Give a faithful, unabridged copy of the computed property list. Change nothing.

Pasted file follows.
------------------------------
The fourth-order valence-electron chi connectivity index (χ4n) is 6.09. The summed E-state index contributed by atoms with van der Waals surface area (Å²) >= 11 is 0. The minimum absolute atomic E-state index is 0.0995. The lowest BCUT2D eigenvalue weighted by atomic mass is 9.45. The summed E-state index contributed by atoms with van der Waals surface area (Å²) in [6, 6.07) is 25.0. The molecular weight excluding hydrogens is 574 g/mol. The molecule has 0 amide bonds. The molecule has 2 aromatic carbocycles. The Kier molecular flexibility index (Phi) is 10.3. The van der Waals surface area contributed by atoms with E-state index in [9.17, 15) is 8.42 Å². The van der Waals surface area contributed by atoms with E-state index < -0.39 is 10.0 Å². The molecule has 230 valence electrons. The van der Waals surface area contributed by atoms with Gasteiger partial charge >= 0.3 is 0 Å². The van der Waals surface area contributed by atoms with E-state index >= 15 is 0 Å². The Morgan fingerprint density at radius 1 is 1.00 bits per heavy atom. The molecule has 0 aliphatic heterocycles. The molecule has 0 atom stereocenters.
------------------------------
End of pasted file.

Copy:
The fourth-order valence-electron chi connectivity index (χ4n) is 6.09. The summed E-state index contributed by atoms with van der Waals surface area (Å²) >= 11 is 0. The minimum absolute atomic E-state index is 0.0995. The lowest BCUT2D eigenvalue weighted by atomic mass is 9.45. The summed E-state index contributed by atoms with van der Waals surface area (Å²) in [6, 6.07) is 25.0. The molecular weight excluding hydrogens is 574 g/mol. The molecule has 0 amide bonds. The molecule has 2 aromatic carbocycles. The Kier molecular flexibility index (Phi) is 10.3. The van der Waals surface area contributed by atoms with E-state index in [9.17, 15) is 8.42 Å². The van der Waals surface area contributed by atoms with E-state index < -0.39 is 10.0 Å². The molecule has 230 valence electrons. The van der Waals surface area contributed by atoms with Gasteiger partial charge >= 0.3 is 0 Å². The van der Waals surface area contributed by atoms with E-state index >= 15 is 0 Å². The Morgan fingerprint density at radius 1 is 1.00 bits per heavy atom. The molecule has 0 aliphatic heterocycles. The molecule has 0 atom stereocenters.